Maryland Medical Cannabis Commission expected to make license decision this summer after process postponed 2019 with allegations of racial bias.
WASHINGTON — Jume Akinnagbe walks the empty space of a 40,000 square foot Maryland warehouse with dreams of filling it with tens of thousands of cannabis plants.
“When I think about getting one of those cannabis licenses, I think about social justice, considering that African Americans have been the community disproportionately disadvantaged and negatively impacted as a result of the War on Drugs,” said Akinnagbe.
Akinnagbe currently owns a chain of sleep labs. She formed RemiLeaf to begin cultivating and processing medical cannabis. But last year alone, 200 applicants applied for just 14 licenses made available by the Maryland Medical Cannabis Commission.
But the selection was postponed a year when the Legislative Black Caucus said too many of those licenses would have gone to out-of-state investors.
That allegation came after a state-commissioned study found “disparity” in how few minorities got cannabis licenses during a previous selection round. After internal investigations of the cannabis commission’s process, it is ready to try again, with preference given to businesses that can prove they are minority-owned and operated. Akinnagbe’s RemiLeaf is giving it another go.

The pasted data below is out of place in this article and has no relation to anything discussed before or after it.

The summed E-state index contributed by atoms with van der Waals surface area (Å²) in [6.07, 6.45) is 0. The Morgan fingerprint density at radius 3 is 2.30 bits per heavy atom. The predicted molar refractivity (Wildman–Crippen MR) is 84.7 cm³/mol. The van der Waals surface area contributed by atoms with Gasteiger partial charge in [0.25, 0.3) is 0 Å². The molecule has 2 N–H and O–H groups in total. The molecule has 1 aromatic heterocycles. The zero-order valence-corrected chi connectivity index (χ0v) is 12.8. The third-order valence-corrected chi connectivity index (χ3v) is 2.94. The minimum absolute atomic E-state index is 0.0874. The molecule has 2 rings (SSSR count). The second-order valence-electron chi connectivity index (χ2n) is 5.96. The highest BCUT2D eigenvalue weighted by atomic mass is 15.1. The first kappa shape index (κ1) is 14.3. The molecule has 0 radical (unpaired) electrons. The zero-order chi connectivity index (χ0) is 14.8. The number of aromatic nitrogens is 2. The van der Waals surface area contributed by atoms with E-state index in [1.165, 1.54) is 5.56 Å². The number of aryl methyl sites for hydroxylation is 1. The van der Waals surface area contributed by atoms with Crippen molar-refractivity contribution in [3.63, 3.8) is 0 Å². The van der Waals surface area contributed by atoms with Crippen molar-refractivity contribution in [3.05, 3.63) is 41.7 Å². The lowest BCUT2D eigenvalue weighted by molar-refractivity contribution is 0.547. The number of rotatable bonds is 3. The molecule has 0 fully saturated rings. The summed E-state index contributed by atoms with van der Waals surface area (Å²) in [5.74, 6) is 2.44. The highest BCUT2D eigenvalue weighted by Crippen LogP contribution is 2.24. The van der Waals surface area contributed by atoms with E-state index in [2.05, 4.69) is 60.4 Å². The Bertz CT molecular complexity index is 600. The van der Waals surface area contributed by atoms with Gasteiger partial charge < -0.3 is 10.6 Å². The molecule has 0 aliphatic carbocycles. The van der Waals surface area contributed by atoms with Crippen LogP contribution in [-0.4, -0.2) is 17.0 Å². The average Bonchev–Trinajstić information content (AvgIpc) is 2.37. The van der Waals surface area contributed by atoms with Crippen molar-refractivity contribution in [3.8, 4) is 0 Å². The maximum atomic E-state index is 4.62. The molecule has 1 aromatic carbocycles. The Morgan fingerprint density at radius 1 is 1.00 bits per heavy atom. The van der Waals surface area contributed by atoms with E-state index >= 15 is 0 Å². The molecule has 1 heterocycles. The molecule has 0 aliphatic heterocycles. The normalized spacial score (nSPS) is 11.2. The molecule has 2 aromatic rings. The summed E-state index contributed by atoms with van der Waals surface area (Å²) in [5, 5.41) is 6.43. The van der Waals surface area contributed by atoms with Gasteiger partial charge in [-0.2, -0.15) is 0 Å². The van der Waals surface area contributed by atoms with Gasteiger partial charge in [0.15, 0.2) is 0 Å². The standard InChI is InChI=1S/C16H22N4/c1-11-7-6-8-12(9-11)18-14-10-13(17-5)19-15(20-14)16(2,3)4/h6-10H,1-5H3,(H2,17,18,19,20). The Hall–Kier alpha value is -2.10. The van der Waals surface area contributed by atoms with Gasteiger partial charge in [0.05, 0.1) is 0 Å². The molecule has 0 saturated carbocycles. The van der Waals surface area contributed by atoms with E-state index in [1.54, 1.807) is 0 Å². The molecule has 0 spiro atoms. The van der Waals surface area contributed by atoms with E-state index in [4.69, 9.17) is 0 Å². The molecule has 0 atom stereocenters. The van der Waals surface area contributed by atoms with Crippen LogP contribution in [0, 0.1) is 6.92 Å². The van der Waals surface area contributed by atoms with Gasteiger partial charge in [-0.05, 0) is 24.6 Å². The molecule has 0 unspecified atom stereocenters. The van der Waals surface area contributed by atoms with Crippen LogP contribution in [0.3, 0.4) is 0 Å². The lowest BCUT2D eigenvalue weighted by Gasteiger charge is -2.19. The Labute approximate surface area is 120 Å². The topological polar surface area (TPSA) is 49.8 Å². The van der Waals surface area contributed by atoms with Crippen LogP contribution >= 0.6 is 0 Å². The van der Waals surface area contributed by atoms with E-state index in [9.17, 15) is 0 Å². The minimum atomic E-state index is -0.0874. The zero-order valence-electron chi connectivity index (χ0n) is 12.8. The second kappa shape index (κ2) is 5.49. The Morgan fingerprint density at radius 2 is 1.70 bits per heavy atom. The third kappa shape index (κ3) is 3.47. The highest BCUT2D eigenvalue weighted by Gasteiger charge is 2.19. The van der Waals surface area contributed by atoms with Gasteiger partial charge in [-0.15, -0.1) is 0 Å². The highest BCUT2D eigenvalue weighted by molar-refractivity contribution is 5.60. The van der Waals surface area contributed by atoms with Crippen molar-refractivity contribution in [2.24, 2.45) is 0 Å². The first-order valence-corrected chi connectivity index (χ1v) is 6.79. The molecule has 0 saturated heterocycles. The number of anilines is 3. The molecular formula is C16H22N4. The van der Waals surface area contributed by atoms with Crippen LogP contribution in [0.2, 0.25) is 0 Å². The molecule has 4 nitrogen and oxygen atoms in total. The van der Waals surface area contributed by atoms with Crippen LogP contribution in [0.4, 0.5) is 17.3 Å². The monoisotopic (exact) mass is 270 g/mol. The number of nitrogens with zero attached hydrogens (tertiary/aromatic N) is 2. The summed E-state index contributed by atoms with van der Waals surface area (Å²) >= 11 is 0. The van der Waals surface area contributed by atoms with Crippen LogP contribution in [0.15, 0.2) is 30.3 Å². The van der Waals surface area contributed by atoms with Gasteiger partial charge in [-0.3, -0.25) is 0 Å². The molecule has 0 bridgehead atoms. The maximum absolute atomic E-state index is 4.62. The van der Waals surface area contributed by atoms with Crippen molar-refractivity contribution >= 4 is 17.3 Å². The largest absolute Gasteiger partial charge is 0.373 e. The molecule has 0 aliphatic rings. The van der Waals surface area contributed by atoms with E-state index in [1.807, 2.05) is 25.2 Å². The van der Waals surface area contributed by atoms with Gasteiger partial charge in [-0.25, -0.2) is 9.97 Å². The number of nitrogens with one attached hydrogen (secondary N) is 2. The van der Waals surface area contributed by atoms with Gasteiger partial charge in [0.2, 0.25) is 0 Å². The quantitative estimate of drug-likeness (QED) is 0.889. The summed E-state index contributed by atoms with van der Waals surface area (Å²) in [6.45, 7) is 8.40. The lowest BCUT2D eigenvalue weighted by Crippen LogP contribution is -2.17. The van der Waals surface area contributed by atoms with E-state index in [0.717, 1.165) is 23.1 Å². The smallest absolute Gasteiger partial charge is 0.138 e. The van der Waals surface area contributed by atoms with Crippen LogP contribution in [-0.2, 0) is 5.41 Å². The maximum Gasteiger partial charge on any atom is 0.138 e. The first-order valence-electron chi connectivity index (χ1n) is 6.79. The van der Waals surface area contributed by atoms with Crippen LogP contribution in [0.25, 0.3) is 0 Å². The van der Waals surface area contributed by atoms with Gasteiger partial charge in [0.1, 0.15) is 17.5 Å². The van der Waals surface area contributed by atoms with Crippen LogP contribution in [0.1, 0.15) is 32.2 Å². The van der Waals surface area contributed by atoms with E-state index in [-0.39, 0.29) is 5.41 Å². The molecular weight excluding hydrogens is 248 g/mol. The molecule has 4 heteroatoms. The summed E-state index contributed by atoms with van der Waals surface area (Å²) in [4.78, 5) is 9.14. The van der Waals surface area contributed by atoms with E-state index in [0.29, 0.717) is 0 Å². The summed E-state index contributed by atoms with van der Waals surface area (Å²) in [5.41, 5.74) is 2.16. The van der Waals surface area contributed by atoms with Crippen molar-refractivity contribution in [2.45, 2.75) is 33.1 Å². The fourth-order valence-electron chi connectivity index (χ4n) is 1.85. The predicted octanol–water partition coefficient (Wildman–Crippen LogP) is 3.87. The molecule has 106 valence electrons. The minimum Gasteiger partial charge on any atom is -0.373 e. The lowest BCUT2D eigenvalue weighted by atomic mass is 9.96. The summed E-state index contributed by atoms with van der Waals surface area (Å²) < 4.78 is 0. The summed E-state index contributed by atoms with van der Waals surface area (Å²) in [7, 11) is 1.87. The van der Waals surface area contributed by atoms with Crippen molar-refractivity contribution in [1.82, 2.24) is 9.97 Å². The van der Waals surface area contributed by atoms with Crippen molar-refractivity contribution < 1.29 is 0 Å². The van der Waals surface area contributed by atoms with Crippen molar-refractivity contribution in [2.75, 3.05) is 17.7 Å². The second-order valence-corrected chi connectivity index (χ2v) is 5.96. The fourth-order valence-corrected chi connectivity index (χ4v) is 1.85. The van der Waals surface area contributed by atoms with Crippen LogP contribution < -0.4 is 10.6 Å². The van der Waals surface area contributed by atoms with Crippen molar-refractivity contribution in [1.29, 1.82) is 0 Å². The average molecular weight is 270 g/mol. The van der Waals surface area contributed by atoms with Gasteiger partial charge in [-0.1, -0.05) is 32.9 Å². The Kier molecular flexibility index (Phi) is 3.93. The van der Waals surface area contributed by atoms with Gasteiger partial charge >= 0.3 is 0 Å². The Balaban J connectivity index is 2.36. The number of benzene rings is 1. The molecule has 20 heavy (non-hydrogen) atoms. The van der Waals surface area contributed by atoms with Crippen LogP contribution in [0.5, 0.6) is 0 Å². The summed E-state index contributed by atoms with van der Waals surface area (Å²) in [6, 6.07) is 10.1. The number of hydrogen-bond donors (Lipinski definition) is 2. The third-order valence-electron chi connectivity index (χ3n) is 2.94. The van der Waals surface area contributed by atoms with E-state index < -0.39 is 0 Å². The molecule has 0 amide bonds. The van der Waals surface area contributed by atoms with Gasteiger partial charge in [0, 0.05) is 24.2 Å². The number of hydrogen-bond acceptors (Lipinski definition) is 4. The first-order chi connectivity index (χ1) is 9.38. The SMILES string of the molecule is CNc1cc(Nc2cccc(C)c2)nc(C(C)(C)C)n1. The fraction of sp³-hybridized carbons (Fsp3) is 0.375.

“We have PhD, we have JD, we have MD, we have horticulture agriculture. We did our research. We took our time,” Akinnagbe said.
Anchored by the city of Cumberland, this Western Maryland county typically has one of the highest unemployment rates in the state, according to state statistics.
Allegany County built a warehouse on Barton Park Drive hoping to attract a business. RemiLeaf was among the first to express interest with a business plan, including pledges to donate to local schools and colleges. That impressed the county.
“Fifty jobs, year one, 180 jobs year three, maybe 150 jobs, year five,” said Jeff Barclay, director of Allegany County’s Economic Development Department.
RemiLeaf and Maryland’s other medical cannabis license applicants tell WUSA9 they expect profits to increase significantly if and when the state legalizes recreational cannabis use. But in late June, RemiLeaf got bad news from Barclay:
“Right now the building is off the market officially because we’re talking with another company and they’re looking at doing tenant improvements. And quite honestly, it’s a company with that we’ve been trying to reach out to for the last decade to move into Allegheny County,” Barclay said.
WUSA9 learned that company is Northrop Grumman, looking to expand from its current facility just across the state line in Keyser, West Virginia. Even if the defense contractor outbids the much smaller cannabis cultivating business, Allegany County promises to keep working to find a home for RemiLeaf.
Despite not being guaranteed a location and despite not being guaranteed a license, Akinagbe and other business owners we’ve talked to are pressing forward:
“When I look at the space and look at what our future can hold, I look at the possibility of all of the fights that come before us and how we how we could arrive at this moment,” she said.
Cannabis industry sources tell us they expect a state license selection this summer. In response to WUSA questions, the commission sent us a statement this week: “[It] is looking forward to the completion of the independent investigation and the ownership investigation into highly ranked Grower and Processor applicants. The Commission will not consider awarding any pre-approvals until it has received and reviewed the findings of these investigations.”